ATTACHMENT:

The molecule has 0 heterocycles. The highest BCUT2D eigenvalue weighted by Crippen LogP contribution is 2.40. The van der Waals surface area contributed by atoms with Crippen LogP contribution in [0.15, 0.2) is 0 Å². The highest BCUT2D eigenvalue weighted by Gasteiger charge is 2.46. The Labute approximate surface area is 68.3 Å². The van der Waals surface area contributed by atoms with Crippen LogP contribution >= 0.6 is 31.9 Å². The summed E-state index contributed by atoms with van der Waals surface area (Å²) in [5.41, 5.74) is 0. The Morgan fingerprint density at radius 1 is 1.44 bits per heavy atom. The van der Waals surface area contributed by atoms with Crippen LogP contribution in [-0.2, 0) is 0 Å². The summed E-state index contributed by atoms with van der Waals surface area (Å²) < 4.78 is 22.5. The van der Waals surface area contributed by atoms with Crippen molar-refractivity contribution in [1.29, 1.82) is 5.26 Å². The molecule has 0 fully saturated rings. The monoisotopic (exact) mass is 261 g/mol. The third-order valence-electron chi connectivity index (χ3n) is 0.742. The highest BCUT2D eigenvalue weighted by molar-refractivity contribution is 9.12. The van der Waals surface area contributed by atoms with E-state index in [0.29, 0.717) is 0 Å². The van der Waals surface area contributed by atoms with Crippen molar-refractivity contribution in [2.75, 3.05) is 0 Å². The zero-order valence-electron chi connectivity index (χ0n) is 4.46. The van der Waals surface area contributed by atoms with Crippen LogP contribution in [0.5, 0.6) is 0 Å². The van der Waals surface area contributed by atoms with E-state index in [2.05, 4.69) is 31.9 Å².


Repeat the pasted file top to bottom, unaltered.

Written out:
The molecule has 0 heterocycles. The highest BCUT2D eigenvalue weighted by Crippen LogP contribution is 2.40. The van der Waals surface area contributed by atoms with Crippen LogP contribution in [0.15, 0.2) is 0 Å². The highest BCUT2D eigenvalue weighted by Gasteiger charge is 2.46. The Labute approximate surface area is 68.3 Å². The van der Waals surface area contributed by atoms with Crippen LogP contribution >= 0.6 is 31.9 Å². The summed E-state index contributed by atoms with van der Waals surface area (Å²) in [5.41, 5.74) is 0. The Morgan fingerprint density at radius 1 is 1.44 bits per heavy atom. The van der Waals surface area contributed by atoms with Crippen LogP contribution in [-0.2, 0) is 0 Å². The summed E-state index contributed by atoms with van der Waals surface area (Å²) < 4.78 is 22.5. The van der Waals surface area contributed by atoms with Crippen molar-refractivity contribution in [1.29, 1.82) is 5.26 Å². The molecule has 0 fully saturated rings. The monoisotopic (exact) mass is 261 g/mol. The third-order valence-electron chi connectivity index (χ3n) is 0.742. The highest BCUT2D eigenvalue weighted by molar-refractivity contribution is 9.12. The van der Waals surface area contributed by atoms with E-state index in [0.29, 0.717) is 0 Å². The van der Waals surface area contributed by atoms with Crippen molar-refractivity contribution in [2.75, 3.05) is 0 Å². The zero-order valence-electron chi connectivity index (χ0n) is 4.46. The van der Waals surface area contributed by atoms with Crippen LogP contribution in [0.5, 0.6) is 0 Å². The van der Waals surface area contributed by atoms with E-state index in [2.05, 4.69) is 31.9 Å².